When we lived in California my husband and I had two bamboo plants – one on our coffee table and one in our kitchen. We had an indoor ivy plant above a corner piece in the living room. And we had a peace lily in a large flowerpot by our front door.
We enjoyed our plants. They livened up our space and added a splash of color.
We even named them: Lucky, Frogger, Stan and Lily.
But we weren’t very organized about feeding them. Half the time we presumed the other person had watered them when in reality neither of us had (we’d check and then panic because their soil was extra dry). Other times we assumed the other person had forgotten to take care of the plants, so we’d both wind up watering them and then over-saturating their soil.
We had a confusing schedule with our dog too. Some days we decided to give her one scoop of food in the morning and another scoop at night. Other days we decide to give her nothing in the morning and two scoops at night. And everyday we’d have a discussion about who fed her, when we fed her, and whether she needed to be fed again. When we moved from California we gave our plants away but kept the dog. Our daily discussions over the feeding routine of our adorable mutt have continued.
We’ve often said to each other: “We need to come up with one schedule for the plants/pets and stick to it.” But no plan we thought of worked very well. Right about the time I was making the switch to Clean Eating. I read an article that suggested feeding your pets and plants before you prepare your own meals.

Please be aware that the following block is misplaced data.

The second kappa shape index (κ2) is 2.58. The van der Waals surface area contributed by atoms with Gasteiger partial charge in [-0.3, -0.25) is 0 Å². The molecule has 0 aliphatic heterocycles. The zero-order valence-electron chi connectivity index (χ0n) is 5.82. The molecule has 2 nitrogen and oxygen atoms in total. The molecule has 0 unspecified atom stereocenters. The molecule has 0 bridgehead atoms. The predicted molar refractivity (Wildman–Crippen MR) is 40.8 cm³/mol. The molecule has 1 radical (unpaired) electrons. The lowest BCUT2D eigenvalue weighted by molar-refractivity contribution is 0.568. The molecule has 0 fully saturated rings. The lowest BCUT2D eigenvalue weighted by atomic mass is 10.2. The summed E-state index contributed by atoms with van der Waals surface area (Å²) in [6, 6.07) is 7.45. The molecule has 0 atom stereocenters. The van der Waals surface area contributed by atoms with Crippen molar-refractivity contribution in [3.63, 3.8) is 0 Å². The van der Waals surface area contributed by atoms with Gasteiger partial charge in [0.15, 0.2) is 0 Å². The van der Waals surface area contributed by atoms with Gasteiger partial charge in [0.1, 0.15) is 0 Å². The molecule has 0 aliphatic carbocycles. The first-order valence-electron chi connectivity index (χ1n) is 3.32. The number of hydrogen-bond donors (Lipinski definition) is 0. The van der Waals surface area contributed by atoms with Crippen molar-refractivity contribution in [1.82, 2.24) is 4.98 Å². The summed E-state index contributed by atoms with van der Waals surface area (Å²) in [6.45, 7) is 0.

In other words, serve others before serving yourself.
What a great idea. After all, when I was growing up the golden rule at the dinner table was Offer the food dishes to others before taking it yourself. One summer I worked at a camp where we actually served the person to our right – I would put a piece of chicken, a spoon of broccoli, and a roll on my neighbor’s plate. Then that person would serve the person to her right, and so on…
Feeding pets and plants before meals would not only keep all the living creatures in our household on a regular schedule, it would help us transition into the intention of mindful eating. By stepping back and taking care of the needs of others first, we are reminded of how much has been given to us: our health, our bodies, and the food we are about to put inside it.
Peace & Blessings.
The first time I tried to stop drinking coffee I was working as a lawyer. It was a busy time at the firm, so I honestly don’t know what possessed me to quit cold turkey. I began having headaches on top of the long hours. Six months went by. The headaches stopped (the long hours didn’t). Eventually, I caved. I wanted that energy jolt again. Plus, the taste. Mmmm…the taste.
The second time I tried to stop drinking coffee I was trying to get pregnant. This time I weaned myself slowly. I ordered a small instead of a medium. Then a half regular, half decaf. Finally I made the switch to non-caffeine tea.
After I lost the baby (miscarriage), I was drinking coffee within days.